Shabbat 41 - Shabbat swim

Rav Zeira said, "I have observed Rabbi Abahu in a pool, but I still don’t know if he swam or not." What was Rav Zeira’s problem? The Sages forbade swimming in lakes and rivers on Shabbat, lest one come to make a flotation device, and this refers even to pools!? Rav Zeira did not know if this refers to pools without embankments, which are more similar to lakes, or even to pools with embankments. The Talmud discusses two more instances of Rav Abbahu’s behavior about which Rav Zeira was not sure.

When Rav Zeira was planning to go live in Israel, he avoided Rav Yehudah, because Rav Yehudah forbade leaving the Diaspora and moving to Israel, until God makes it so. His reason was the phrase from prophet Jeremiah, " I will bring you to Babylon, and there you will stay ". However, as Rav Zeira craved the teachings of Rav Yehudah, he sneaked to listen from behind the bathhouse, where he heard Rav Yehudah say in Hebrew, "Please bring me soap and a brush," and then continue in Aramaic, talking to his attendants, "Drink some of the hot water of the bathtub." Rav Zeira deduced from here that one is permitted to talk about daily matters in Hebrew in a bathtub, and that it is beneficial to drink hot liquid while in a bathtub. Incidentally, one who leaves the bathtub and does not rinse himself in cold water is similar to metal that has been heated but not put into cold water for hardening. Rav Zeira then said, "Had I come to hear only these things, it would be enough." Some say, he meant, "Had I only been born."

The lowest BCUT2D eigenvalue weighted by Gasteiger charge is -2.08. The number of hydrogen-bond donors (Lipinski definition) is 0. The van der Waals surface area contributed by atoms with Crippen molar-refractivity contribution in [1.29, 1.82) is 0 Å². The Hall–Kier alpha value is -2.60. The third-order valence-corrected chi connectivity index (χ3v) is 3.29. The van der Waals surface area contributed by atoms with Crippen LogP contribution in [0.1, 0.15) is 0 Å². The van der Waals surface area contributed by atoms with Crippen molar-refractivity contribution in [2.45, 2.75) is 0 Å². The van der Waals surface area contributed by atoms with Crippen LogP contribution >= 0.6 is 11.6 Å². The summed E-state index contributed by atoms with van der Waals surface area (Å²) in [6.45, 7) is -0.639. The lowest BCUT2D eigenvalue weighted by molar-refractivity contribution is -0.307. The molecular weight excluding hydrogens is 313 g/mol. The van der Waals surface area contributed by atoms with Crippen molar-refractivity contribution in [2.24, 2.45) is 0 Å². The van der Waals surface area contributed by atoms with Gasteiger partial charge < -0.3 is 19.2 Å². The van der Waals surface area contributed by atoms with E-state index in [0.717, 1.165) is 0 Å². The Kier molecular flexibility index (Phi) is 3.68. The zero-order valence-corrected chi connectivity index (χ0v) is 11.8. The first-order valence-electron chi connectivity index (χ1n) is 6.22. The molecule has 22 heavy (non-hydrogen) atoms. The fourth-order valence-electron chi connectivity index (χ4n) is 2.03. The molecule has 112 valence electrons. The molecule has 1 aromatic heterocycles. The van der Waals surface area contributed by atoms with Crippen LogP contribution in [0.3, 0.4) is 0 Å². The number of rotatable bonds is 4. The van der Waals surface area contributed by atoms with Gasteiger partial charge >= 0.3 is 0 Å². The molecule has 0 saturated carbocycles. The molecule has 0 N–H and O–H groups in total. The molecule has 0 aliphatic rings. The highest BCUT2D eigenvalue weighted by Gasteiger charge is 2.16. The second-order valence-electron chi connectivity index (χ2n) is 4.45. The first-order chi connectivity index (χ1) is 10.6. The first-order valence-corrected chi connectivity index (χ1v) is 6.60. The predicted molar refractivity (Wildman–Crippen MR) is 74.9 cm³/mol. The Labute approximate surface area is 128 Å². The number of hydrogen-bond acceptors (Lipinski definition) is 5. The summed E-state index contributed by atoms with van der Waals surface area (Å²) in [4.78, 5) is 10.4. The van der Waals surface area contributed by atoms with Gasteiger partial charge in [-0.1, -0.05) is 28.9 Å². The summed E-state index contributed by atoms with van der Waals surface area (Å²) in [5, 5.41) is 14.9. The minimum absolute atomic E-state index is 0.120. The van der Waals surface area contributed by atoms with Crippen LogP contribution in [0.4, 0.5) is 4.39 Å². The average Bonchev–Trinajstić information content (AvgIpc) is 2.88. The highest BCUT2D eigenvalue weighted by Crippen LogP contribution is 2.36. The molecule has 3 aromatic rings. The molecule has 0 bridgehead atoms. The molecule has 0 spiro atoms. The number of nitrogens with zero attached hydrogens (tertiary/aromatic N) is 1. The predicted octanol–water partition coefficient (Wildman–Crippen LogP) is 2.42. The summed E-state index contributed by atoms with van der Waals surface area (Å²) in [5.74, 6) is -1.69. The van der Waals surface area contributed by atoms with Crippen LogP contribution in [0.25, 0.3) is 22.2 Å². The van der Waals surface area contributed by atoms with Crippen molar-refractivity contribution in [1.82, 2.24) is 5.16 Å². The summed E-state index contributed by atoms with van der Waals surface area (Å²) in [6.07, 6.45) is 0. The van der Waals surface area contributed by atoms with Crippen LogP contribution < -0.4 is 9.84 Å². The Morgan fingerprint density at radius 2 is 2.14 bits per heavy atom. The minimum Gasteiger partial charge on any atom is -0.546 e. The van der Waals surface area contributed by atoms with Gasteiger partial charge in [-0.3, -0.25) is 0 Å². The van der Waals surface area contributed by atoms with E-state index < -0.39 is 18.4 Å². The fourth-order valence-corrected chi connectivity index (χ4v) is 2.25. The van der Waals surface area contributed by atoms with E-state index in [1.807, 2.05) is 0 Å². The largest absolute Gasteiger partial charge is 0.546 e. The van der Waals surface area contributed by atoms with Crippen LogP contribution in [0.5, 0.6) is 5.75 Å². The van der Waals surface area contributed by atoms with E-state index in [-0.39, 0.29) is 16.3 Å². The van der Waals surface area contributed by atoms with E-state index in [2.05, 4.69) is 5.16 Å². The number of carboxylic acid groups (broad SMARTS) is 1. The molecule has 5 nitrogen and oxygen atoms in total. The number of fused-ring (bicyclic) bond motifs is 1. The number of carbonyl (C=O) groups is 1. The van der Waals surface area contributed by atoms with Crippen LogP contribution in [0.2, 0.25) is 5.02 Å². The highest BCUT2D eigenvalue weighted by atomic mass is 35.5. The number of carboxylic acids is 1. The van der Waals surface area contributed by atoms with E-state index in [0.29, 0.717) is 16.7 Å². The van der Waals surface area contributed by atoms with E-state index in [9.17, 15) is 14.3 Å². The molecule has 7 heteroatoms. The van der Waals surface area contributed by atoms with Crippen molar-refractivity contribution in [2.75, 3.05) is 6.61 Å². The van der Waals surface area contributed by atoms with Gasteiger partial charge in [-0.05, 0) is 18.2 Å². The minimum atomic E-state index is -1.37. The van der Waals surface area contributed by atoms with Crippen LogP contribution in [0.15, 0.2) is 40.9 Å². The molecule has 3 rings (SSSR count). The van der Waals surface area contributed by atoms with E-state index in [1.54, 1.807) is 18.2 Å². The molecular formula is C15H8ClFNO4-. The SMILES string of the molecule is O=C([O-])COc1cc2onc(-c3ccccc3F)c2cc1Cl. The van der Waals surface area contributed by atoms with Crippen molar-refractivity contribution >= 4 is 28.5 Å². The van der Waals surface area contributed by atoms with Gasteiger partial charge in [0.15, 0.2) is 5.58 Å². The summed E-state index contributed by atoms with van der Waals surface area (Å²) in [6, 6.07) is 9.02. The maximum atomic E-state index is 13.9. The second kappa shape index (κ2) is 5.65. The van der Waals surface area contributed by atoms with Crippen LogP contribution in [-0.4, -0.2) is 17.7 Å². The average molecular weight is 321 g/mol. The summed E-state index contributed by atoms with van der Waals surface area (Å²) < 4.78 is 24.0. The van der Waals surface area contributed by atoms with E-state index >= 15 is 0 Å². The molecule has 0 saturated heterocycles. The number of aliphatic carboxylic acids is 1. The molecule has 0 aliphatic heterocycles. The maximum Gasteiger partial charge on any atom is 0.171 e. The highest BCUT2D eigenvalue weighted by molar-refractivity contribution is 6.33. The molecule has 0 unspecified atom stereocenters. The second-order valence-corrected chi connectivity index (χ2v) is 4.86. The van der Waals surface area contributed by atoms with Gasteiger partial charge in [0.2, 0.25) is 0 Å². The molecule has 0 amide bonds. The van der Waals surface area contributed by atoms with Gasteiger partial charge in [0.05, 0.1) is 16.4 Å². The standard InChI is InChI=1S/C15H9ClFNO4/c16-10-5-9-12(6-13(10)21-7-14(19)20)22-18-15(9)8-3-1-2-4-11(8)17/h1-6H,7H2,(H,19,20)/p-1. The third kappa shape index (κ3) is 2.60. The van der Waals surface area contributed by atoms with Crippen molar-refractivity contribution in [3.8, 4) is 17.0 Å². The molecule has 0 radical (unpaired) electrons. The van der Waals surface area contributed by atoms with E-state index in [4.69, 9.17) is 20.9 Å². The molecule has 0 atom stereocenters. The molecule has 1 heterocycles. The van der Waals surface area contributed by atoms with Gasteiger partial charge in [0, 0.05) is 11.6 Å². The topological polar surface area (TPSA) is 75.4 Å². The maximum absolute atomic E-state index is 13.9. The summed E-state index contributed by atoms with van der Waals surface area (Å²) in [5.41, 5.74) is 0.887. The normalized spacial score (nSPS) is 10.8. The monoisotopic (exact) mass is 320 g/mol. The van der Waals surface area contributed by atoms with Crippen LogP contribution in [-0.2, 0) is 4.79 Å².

One can drink hot water from a samovar from which hot coals have been removed - if the coals are on the inside of the samovar. However, if its coals are in a large compartment on the outer sides of the samovar, then this compartment keeps adding heat throughout Shabbat, and drinking this water is forbidden.

Art: Petrov-Vodkin - "Still life with samovar"